Blog Post

How Covid-19 transformed virtual care preferences, according to our 7,000-patient survey

By John LeagueSharareh Afshani

January 12, 2021

From bonus feature to clinic must-have, telehealth's evolution in the wake of the Covid-19 pandemic has forced patients, providers, and payers to rapidly adjust to and navigate a new era of care delivery. And even though as practices have largely resumed in-person care, it's clear that though telehealth won't be the only way to access care in the future, it is here to stay—and will be a far more commonplace and lasting complement to long-term care delivery.

Jan. 21 webinar: Omada Health on the clinical foundations of effective digital care

With this change comes the imperative to understand health care consumers' attitudes and preferences for virtual care—how sentiments have shifted in recent years, and what can be expected moving forward.

Curious? We were, too. To shed light on exactly how Covid-19 has impacted consumer telehealth use and preferences, we surveyed more than 7,000 consumers. We also benchmarked responses against our 2017 survey data to gauge what—and by how much—attitudes have shifted.

Here's what we found: new cohorts of telehealth users, low wait time tolerance, increased appetite for virtual care across clinical scenarios, and a significant skew towards provider familiarity.

Explore these four key findings from our data below, and learn what it could mean for your telehealth strategy during Covid-19 and beyond. 

1. Nearly half of new virtual visit users were baby boomers

Though a greater proportion of Gen Zers and millennials used a virtual visit during the pandemic than did other generational cohorts, at least a quarter of each cohort tried one during this time. Surprisingly, baby boomers accounted for the greatest proportion of new users. Their use of virtual visits increased 155%--jumping from 9% pre-pandemic to 23% during.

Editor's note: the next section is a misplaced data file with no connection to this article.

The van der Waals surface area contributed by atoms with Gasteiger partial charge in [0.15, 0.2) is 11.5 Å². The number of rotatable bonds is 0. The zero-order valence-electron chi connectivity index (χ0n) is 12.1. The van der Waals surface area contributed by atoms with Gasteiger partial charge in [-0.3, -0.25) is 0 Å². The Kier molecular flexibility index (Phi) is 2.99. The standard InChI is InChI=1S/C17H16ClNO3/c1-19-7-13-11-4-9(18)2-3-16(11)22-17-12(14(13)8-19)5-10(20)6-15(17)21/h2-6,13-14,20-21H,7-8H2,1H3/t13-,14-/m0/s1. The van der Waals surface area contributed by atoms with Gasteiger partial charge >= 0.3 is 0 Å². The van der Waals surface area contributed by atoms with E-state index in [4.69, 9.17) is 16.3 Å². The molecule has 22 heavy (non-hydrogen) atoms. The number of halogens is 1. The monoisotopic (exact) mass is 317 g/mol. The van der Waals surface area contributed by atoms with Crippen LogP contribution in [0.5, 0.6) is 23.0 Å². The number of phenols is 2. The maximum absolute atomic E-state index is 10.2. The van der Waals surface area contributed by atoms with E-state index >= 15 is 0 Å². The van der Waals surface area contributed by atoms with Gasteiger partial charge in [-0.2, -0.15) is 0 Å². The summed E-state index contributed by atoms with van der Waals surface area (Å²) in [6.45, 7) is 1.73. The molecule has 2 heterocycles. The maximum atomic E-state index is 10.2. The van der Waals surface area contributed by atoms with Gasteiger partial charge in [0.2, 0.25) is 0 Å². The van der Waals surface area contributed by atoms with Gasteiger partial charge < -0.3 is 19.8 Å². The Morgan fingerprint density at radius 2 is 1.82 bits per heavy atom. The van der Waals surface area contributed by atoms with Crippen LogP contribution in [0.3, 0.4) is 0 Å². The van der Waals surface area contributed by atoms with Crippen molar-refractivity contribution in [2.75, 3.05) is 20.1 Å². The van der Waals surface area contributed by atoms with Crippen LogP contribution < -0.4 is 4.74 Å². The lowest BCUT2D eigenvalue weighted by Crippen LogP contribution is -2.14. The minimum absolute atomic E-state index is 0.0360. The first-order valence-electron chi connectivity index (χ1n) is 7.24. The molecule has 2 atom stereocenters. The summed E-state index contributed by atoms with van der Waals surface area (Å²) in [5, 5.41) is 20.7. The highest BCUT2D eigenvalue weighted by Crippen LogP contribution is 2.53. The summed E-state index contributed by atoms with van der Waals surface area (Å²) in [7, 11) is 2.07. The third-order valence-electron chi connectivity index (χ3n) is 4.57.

This increase is significant and shows how quickly telehealth has come to permeate consumer segments who have traditionally been much more resistant to virtual care. As the biggest health care consumers, baby boomers' telehealth adoption has the potential to drive a new wave of virtual care demand for payers—including CMS.

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What's more, virtual visit users were spread across a variety of modalities—55% have used phone visits, 55% video visits, and 17% secure messaging—but 27% of all consumers used more than one type. This shows how telehealth use is likely to function in the future: in whatever combination of channels and modalities represents the most convenient, accessible, and effective ways for consumers to receive care.

2. Patients are impatient

Consumers have previously shown low wait time tolerance for in-person care, and their mandate rings true for virtual care. Three in five consumers would consider a virtual visit if they had to wait at least a day to see their regular provider in person.

As wait time increases, so does openness to trying telehealth. At the crux of the pandemic, consumers reported being less patient than in 2017 for even single day wait times for in-person care—that's a 76% increase in three years. In addition, almost 40% of consumers are willing to turn to virtual visits if their regular provider's office is closed.

So, providers can take advantage of consumers' low wait time tolerance to bolster their telehealth strategy. By offering things such as immediate virtual walk-in appointments or expanded hours outside of the regular 9-to-5, virtual visit providers will be able to attract those impatient consumers and convert volumes to telehealth.

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We also see interesting trends across generations. Here, as age increases, wait time tolerance for in-person visits decreases. For example, 75% of consumers older than 74 would shift to virtual care if they had to wait two weeks to see their regular provider, relative to 37% of consumers aged 18-23. Therefore, between baby boomers' impressive rates of telehealth adoption and low wait time tolerance, virtual care can no longer be considered just for the younger populations.

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3. Consumers' appetite for virtual visits has increased substantially since we last surveyed consumers in 2017—across all clinical scenarios